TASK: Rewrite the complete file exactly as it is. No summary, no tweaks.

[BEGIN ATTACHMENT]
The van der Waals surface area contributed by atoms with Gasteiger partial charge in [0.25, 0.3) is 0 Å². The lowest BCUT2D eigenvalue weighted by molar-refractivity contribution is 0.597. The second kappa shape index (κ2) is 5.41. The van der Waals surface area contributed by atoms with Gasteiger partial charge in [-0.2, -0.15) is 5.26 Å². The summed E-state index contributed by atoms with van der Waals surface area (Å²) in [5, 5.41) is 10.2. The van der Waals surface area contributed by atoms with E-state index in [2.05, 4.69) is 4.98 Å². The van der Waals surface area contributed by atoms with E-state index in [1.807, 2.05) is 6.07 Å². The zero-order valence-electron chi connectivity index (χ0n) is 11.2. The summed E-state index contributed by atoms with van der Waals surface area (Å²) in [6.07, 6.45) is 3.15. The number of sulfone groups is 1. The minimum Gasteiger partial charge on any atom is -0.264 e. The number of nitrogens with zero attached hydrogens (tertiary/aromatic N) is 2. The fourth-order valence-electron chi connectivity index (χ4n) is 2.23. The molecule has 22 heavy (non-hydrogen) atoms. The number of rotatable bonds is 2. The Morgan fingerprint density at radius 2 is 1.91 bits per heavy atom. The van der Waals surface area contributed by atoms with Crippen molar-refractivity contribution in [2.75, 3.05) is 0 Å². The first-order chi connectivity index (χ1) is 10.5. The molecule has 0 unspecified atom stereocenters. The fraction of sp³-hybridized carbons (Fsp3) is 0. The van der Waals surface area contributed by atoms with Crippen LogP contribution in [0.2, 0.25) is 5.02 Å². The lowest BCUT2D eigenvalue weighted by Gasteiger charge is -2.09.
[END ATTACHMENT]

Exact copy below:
The van der Waals surface area contributed by atoms with Gasteiger partial charge in [0.25, 0.3) is 0 Å². The lowest BCUT2D eigenvalue weighted by molar-refractivity contribution is 0.597. The second kappa shape index (κ2) is 5.41. The van der Waals surface area contributed by atoms with Gasteiger partial charge in [-0.2, -0.15) is 5.26 Å². The summed E-state index contributed by atoms with van der Waals surface area (Å²) in [5, 5.41) is 10.2. The van der Waals surface area contributed by atoms with E-state index in [2.05, 4.69) is 4.98 Å². The van der Waals surface area contributed by atoms with E-state index in [1.807, 2.05) is 6.07 Å². The zero-order valence-electron chi connectivity index (χ0n) is 11.2. The summed E-state index contributed by atoms with van der Waals surface area (Å²) in [6.07, 6.45) is 3.15. The number of sulfone groups is 1. The minimum Gasteiger partial charge on any atom is -0.264 e. The number of nitrogens with zero attached hydrogens (tertiary/aromatic N) is 2. The fourth-order valence-electron chi connectivity index (χ4n) is 2.23. The molecule has 22 heavy (non-hydrogen) atoms. The number of rotatable bonds is 2. The Morgan fingerprint density at radius 2 is 1.91 bits per heavy atom. The van der Waals surface area contributed by atoms with Crippen molar-refractivity contribution in [2.75, 3.05) is 0 Å². The first-order chi connectivity index (χ1) is 10.5. The molecule has 0 unspecified atom stereocenters. The fraction of sp³-hybridized carbons (Fsp3) is 0. The van der Waals surface area contributed by atoms with Crippen LogP contribution in [0.2, 0.25) is 5.02 Å². The lowest BCUT2D eigenvalue weighted by Gasteiger charge is -2.09.